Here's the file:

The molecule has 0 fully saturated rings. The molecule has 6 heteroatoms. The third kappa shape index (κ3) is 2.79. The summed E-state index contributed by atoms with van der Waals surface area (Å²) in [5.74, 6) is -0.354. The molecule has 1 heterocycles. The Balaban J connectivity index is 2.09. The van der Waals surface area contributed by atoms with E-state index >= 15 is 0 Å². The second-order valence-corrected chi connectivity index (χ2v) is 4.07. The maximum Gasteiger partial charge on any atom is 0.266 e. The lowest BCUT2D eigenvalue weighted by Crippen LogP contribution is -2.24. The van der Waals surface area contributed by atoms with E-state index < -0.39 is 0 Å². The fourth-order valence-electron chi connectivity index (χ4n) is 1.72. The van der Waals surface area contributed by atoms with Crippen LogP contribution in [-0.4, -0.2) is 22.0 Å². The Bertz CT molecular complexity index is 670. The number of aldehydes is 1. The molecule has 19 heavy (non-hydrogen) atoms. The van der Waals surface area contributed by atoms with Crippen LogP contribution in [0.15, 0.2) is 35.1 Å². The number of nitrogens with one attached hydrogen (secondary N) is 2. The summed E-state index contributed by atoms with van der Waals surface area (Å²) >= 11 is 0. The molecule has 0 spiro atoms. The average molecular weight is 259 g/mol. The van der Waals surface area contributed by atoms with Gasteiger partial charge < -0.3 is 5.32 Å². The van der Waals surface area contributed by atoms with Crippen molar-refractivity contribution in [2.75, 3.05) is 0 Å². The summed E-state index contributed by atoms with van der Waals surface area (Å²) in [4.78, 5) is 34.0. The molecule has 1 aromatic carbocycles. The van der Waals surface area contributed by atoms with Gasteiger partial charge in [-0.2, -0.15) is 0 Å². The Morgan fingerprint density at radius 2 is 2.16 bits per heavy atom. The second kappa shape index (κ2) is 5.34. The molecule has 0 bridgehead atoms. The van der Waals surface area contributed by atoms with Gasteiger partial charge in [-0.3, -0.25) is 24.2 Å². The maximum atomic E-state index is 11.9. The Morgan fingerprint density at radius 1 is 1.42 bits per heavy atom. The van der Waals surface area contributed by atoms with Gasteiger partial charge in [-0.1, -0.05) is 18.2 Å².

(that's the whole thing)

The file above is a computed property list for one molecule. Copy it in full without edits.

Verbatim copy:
The molecule has 0 fully saturated rings. The molecule has 6 heteroatoms. The third kappa shape index (κ3) is 2.79. The summed E-state index contributed by atoms with van der Waals surface area (Å²) in [5.74, 6) is -0.354. The molecule has 1 heterocycles. The Balaban J connectivity index is 2.09. The van der Waals surface area contributed by atoms with E-state index >= 15 is 0 Å². The second-order valence-corrected chi connectivity index (χ2v) is 4.07. The maximum Gasteiger partial charge on any atom is 0.266 e. The lowest BCUT2D eigenvalue weighted by Crippen LogP contribution is -2.24. The van der Waals surface area contributed by atoms with E-state index < -0.39 is 0 Å². The fourth-order valence-electron chi connectivity index (χ4n) is 1.72. The van der Waals surface area contributed by atoms with Crippen LogP contribution in [-0.4, -0.2) is 22.0 Å². The Bertz CT molecular complexity index is 670. The number of aldehydes is 1. The molecule has 19 heavy (non-hydrogen) atoms. The van der Waals surface area contributed by atoms with Crippen LogP contribution in [0.15, 0.2) is 35.1 Å². The number of nitrogens with one attached hydrogen (secondary N) is 2. The summed E-state index contributed by atoms with van der Waals surface area (Å²) >= 11 is 0. The molecule has 0 spiro atoms. The average molecular weight is 259 g/mol. The van der Waals surface area contributed by atoms with Gasteiger partial charge < -0.3 is 5.32 Å². The van der Waals surface area contributed by atoms with Crippen molar-refractivity contribution in [2.75, 3.05) is 0 Å². The summed E-state index contributed by atoms with van der Waals surface area (Å²) in [4.78, 5) is 34.0. The molecule has 1 aromatic carbocycles. The van der Waals surface area contributed by atoms with Gasteiger partial charge in [-0.2, -0.15) is 0 Å². The Morgan fingerprint density at radius 2 is 2.16 bits per heavy atom. The second kappa shape index (κ2) is 5.34. The molecule has 0 bridgehead atoms. The van der Waals surface area contributed by atoms with Gasteiger partial charge in [-0.3, -0.25) is 24.2 Å². The maximum atomic E-state index is 11.9. The Morgan fingerprint density at radius 1 is 1.42 bits per heavy atom. The van der Waals surface area contributed by atoms with Gasteiger partial charge in [-0.1, -0.05) is 18.2 Å².